US 4615260 A
A pneumatic actuator includes an elastic tubular body, closure members sealingly closing its ends and a braided structure made of braided cords reinforcing the tubular body. The braided structure is expanded in its radial direction and simultaneously contracted in its axial direction together with the tubular body when pressurized fluid is supplied into the tubular body. According to the invention the braided cords of the braided structure comprises monofilaments each having a smoothly rounded outer surface of a large radius of curvature. A protective layer may be provided between the tubular body and the braided structure or a filler such as an incompressible fluid substance having no constant shape is provided in the tubular body, or diameters of both ends of the braided structure and braided angles at both the ends are made larger than those at a substantially mid portion of the braided structure. The actuator according to the invention decreases damage of the tubular body to elongate its service life and exhibits an improved contacting performance and high fatigue strength and can greatly save air consumption to eliminate the disadvantage of much air consumption of the air-bag type actuator without adversely affecting its advantages.
1. A pneumatic actuator comprising; a tubular body made of rubber-like elastic material, closure members sealingly closing ends of said tubular body and braided structure reinforcing an outside of said tubular body and made of braided cords of high tensile fibers, said braided structure being expanded in its radial direction and being simultaneously contracted in its axial direction together with said tubular body when pressurized fluid is supplied in a cavity of said tubular body through one of said closure members, wherein diameters of both ends of said braided structure and braided angles at both ends are made larger than those at a substantially mid portion of said braided structure.
2. A pneumatic actuator as set forth in claim 1, wherein said braided cords of said braided structure comprise monofilaments each having a smoothly rounded outer surface of a large radius of curvature.
3. A pneumatic actuator as set forth in claim 2, wherein said monofilament comprises a number of fine filaments twisted to form a bundle and a rubber-like elastomer coated on said bundle.
4. A pneumatic actuator as set forth in claim 2, wherein said monofilament has an elliptical cross-section.
5. A pneumatic actuator as set forth in claim 1, wherein a protective layer is provided between said tubular body and said braided structure.
6. A pneumatic actuator as set forth in claim 5, wherein said protective layer is finely braided so as to be expansible and contractible in a tricot weave.
7. A pneumatic actuator as set forth in claim 5, wherein said tubular body consists of two elastic layers to form said tubular body an inner layer and an outer layer and, said protective layer formed the outer layer and made of an elastomer highly resistant to damage.
8. A pneumatic actuator as set forth in claim 1, wherein a filler is provided in said cavity of the tubular body without obstructing the expansion and contraction of the tubular body.
9. A pneumatic actuator as set forth in claim 8, wherein said filler is an incompressible fluid substance having no constant shape.
10. A pneumatic actuator as set forth in claim 8, wherein said filler is solid grains having a grain size distribution to be filled under the densest condition. l
11. A pneumatic actuator as set forth in claim 8, wherein said filler is a bar-like elastic body flexible only in its expanding and contracting directions.
1. Field of the Invention
This invention relates to an improvement of an actuator for operating a manipulator (artificial hand) or the like for treating or handling radioactive substances surrounded by shield walls or hot cells for protecting from contamination of radiativity in storing, replacing and distributing the radioactive substances and for other purposes such as experiments and working.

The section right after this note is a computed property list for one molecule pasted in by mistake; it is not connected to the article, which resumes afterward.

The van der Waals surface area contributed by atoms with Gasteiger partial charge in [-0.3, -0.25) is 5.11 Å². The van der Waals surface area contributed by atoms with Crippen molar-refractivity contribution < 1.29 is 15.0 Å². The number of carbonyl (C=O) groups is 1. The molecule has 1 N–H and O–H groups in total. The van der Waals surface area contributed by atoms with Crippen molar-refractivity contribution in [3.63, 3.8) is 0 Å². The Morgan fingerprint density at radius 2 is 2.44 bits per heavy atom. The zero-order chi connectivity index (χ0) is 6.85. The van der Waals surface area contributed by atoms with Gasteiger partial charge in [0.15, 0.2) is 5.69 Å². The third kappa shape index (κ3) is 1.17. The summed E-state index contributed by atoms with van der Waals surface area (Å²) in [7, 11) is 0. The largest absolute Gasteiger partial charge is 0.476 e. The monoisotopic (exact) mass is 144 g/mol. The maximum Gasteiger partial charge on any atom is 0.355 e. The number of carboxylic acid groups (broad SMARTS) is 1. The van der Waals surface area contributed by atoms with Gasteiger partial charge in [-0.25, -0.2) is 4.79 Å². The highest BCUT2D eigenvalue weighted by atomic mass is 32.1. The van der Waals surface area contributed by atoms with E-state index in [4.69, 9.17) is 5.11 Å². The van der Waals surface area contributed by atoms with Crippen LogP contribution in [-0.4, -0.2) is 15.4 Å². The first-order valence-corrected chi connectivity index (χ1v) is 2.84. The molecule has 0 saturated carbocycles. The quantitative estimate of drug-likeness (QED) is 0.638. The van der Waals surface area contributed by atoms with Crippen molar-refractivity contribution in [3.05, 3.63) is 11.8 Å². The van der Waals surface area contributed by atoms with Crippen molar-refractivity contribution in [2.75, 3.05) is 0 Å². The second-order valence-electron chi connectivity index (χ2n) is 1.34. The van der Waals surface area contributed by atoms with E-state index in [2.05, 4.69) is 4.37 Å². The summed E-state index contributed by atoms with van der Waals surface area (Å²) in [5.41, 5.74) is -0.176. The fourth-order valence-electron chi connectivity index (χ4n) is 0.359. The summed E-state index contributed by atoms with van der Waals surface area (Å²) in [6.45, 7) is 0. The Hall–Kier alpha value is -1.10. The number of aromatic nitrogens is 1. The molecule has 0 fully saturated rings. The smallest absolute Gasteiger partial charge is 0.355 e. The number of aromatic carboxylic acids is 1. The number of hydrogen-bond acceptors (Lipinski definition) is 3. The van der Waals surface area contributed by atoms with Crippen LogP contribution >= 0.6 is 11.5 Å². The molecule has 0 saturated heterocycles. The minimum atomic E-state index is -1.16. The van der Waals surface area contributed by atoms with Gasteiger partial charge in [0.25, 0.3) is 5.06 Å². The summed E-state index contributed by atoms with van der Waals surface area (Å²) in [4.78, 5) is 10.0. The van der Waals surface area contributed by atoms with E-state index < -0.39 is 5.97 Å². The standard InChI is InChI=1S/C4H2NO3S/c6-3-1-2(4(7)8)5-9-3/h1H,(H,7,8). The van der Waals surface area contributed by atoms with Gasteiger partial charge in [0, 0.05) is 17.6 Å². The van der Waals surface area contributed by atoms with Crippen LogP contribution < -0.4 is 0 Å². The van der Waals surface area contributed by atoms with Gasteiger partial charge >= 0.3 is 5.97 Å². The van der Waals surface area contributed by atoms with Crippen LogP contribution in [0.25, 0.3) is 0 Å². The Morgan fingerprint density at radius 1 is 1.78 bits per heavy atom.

2. Description of the Prior Art
Various kinds of actuators have been proposed for manipulators provided for the above mentioned hot cells. Among these proposals, electric systems including electric motors require reduction gears to increase total weight and make their construction complicated, and moreover unavoidably generate sparks in operation, which make impossible to use the electric systems at locations requiring explosion-proof. Hydraulic systems have disadvantages in that hydraulic units are expensive and heavy and oils used in the units tend to contaminate themselves, other parts and rooms.
Pneumatic systems are preferably used in case particularly requiring explosion-proof. However, pneumatic actuators in general do not provide smooth movements due to sliding resistance between cylinders and pistons which are worse still usually made of steel, so that the self weights of their operating or movable parts are too large in comparison with their operating forces, resulting in lower operating accuracy.
With these hitherto used driving systems, outputs are usually constant during displacement, so that positioning in strokes cannot be effected smoothly. As a result, arms accidentally collide against objects to damage them and, therefore, these systems require great skill.
On the other hand, air bag type actuators have been known. In such actuators, operating forces are obtained from axial contracting forces of the air bags due to enlargement of their diameters when applying controlling pressure to them. In addition to the light weight of the bags themselves, they have advantages of no risk of air leakage and no problems due to friction because of no sliding parts. The amount of air enclosed in the bag for the application of the controlling pressure increases due to the expansion of the bag in comparison with the pneumatic cylinders and is dissipated into the atmosphere when it is released. It is disadvantageous to consume a great amount of air for operating. Moreover, the above controlling pressure acts upon all over inner surfaces of cavity walls in the air bag, so that the effective axial contracting forces are reduced by resistance representative of a product of the control pressure and cross-sectional area perpendicular to the axis of the bag subjected to the control pressure at least during an initial period of its operation.